Consequent on their huge success, persecutions arose in various quarters, including influential orthodox Churches and hostile government officers, against the ministry of Joseph Ayo Babalola and members of the Faith Tabernacle. These led to their reaching out through Mr D. O. Odubanjo to the Apostolic Brothers in Bradford, England for cooperation, especially since at that time Nigeria was a colony of England. Thus on 23rd September 1931, three English missionaries visited the group in Nigeria. The missionaries were Pastors D. P. Williams, W. J. Williams and A. Turnbull. The visiting missionaries later ordained the first set of seven pastors of the Church (who had earlier been ordained by proxy by Pastor A. Clark in America). The new pastors included J. B. Sadare, D. O. Odubanjo and Oba I. B. Akinyele. Contrary to expectations that the partnership between the Apostolic Brothers and the Faith Tabernacle would help to reduce the persecutions being suffered by the latter, the problems did not abate. Things came to a head in 1940 when there arose a disagreement over the practice of the doctrine of divine healing, particularly in relation to the use of medicine. The Nigerian group, led by Pastor D. O. Odubanjo and Pastor (Oba) I. B. Akinyele, were opposed to the use of medicine, while the pro-European group, led by one Pastor S. G. Adegboyega, saw nothing wrong in it. Eventually, the leaders of the Church decided to chart their own course.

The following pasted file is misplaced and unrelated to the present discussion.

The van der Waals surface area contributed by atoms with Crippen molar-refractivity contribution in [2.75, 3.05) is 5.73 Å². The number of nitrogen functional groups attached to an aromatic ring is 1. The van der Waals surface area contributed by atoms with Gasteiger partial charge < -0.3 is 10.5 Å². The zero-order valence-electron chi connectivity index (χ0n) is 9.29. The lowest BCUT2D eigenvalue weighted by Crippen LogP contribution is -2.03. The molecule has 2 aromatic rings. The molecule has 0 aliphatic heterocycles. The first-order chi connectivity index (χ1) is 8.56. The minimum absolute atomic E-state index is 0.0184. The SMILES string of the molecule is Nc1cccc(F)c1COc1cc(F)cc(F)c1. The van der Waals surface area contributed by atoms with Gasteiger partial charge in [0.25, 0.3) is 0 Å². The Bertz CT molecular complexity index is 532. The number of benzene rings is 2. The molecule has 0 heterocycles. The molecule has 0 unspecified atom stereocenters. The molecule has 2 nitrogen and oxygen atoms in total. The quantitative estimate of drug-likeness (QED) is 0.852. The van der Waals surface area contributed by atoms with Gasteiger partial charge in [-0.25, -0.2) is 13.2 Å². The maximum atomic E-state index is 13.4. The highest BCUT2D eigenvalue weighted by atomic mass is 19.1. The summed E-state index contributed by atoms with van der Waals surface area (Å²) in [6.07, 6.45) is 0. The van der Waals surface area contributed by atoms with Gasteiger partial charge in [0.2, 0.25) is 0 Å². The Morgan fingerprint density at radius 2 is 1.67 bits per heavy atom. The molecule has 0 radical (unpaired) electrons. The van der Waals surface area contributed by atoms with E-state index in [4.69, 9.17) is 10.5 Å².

The desire for a distinctive identity prompted the leaders of the group to begin to seek a name for the group. After prayers, Joseph Babalola announced that God had directed that since the group was manifesting deeds reminiscent of the days of the first Apostles, it should be named after the Apostles. The Church was therefore christened “Apostolic Church.” It was later changed to “Nigerian Apostolic Church” to differentiate it from one with a similar name in Britain. Soon the name was again changed to “United Apostolic Church.” However, due to a similarity in the Church’s acronyms, UAC to a popular conglomerate at that time, the name was again changed to “Christ Apostolic Church’, which has been the name of the Church till date. In the course of the development of the Church, the following became established:
The Bible Training College at Ede, in 1952 (the College moved to Erio Ekiti in 1954, to Efon Alaaye in 1958 and to Akure in 1969) The Pastoral Training College at Ibadan, in 1946 The School of Prophets and Evangelists at Ilesha, in 1949 The Teachers’ College at Efon Alaaye, in 1955 The Faith Home at Ede, in 1959 The Grammar Schools at Ibadan, Efon Alaaye and Iperu, all in 1960, at Ilesa in 1962, at Akure in 1964 and at Odo-Owa in 1970 The Press and Publications department in 1966 The Sunday School Department in 1977 and – The Theological Seminary at Ile-Ife in 1979 From humble beginnings as an uncompromising prayer group comprising of ordinary men and women with an extraordinary vision, the Church has grown over time into a well established and worldwide Mission, with doctrines firmly rooted in the Word of God.
The liturgy of the Church consists in choruses, anthems, praises and worship (often with hand clapping and dancing), spiced in African rhythm; extempore praying, preaching and the teaching of the Bible. The distinctive badge of the Church is prayer, no wonder they were referred to sometimes in history in the Yoruba language as the “Aladura” Church, that is, the praying Church. Their belief in the efficacy of prayer has continued to make them popular as a place of resort for people with life problems seeking divine solution.